There are a host of memorable meals that are competing in my mind for mention, but I have to go with one that is a bit distinctive. "Way back" I enjoyed the very best vacation of my life, a Scottish country dance tour to dance in Scottish castles.  On our last evening together we dined at Culcreuch Castle, a modest 14th century establishment that now operates as a hotel.  We ate a fabulous venison stew, enjoyed excellent wine, and after dinner we moved the dining table to the side of the room and quite literally rolled up the rug in order to dance. We were traveling with a fiddler and pianist, so we had live music. As we danced into the evening the music got more vigorous and we got a bit more vocal with our whooping and enthusiasm. It was our last hurrah, after all.  But alas, other guests at the hotel were not enthralled by the volume of our amusement, and some complained to management. We were asked to move our party elsewhere, which led one member of the group to remark: "Well, the next time I get asked to leave a party I'll be able to retort, 'I've been thrown out of better places than this!'"

Thursday, September 05, 2013

a call to (loving) arms

Last night Ken and I attended the first Wednesday Evening event of the school year at the chapel that is our spiritual home. It began with a modest supper of salad, humus wraps from the Thistle Stop Cafe, fresh tomatoes from the chapel garden, and a few add-ons. After supper was worship, and for those with a hunger to lend melodic voice to worship, the first choir practice for the newly revived congregational choir.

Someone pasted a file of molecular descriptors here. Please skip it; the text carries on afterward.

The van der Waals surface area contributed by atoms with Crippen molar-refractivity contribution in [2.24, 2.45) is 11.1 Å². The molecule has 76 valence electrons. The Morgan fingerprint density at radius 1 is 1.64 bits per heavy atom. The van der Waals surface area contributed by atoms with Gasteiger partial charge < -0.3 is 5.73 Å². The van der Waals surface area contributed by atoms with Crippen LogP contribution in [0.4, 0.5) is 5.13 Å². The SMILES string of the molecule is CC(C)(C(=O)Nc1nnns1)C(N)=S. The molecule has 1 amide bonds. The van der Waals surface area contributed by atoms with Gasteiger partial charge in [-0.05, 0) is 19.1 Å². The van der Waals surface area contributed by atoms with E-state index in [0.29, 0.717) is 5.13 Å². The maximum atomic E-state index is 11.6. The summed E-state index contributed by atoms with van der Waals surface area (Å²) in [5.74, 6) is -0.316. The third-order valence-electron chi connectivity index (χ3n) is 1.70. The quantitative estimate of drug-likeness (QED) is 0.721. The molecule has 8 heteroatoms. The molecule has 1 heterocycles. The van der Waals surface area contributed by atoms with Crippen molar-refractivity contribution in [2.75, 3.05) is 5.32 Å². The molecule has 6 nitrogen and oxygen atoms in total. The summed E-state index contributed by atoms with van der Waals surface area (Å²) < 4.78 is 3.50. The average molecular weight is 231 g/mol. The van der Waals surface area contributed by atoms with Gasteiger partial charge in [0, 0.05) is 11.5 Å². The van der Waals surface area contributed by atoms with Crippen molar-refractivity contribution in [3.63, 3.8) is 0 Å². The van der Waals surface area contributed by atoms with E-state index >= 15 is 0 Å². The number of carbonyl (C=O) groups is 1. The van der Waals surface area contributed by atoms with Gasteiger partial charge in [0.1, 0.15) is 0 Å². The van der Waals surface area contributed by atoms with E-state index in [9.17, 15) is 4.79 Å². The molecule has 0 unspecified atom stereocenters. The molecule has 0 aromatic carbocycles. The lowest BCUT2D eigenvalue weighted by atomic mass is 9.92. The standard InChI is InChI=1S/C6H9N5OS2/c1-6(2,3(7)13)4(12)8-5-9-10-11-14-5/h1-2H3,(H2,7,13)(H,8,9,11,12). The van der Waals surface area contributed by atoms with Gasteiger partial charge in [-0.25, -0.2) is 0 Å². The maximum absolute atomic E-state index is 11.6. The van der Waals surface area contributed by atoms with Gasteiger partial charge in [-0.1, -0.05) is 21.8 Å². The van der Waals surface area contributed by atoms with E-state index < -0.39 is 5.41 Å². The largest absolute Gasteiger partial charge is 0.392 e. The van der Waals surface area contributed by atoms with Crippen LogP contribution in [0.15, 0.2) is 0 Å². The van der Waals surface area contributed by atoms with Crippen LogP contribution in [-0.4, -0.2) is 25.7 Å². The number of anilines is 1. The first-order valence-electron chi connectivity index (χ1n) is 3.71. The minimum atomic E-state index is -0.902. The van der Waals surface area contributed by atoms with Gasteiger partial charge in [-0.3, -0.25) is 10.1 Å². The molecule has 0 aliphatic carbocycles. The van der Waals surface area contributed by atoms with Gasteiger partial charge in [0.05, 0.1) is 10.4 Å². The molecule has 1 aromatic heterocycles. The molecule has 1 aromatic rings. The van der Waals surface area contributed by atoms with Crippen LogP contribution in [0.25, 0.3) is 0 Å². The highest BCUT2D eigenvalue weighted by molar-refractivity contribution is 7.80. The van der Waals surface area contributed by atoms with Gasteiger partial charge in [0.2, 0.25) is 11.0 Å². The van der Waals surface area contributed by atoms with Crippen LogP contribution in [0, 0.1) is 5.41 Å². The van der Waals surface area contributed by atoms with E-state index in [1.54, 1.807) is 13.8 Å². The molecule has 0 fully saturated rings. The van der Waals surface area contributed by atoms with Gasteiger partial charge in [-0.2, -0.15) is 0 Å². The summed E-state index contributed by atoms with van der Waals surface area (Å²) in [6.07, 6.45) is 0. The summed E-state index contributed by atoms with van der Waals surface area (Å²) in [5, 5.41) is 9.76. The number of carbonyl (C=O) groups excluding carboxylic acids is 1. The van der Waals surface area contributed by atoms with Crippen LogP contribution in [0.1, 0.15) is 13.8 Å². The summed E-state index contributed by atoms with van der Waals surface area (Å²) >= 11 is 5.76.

We got there early, not knowing how much time to allow to weave through Nashville's rush-hour traffic, and we were hanging out in the office of the assistant priest when conversation about worship details arose. There was discussion about including a prayer for peace in light of the tensions around our government's deliberations regarding action against Syria. The consensus was that praying hard was the order of the day.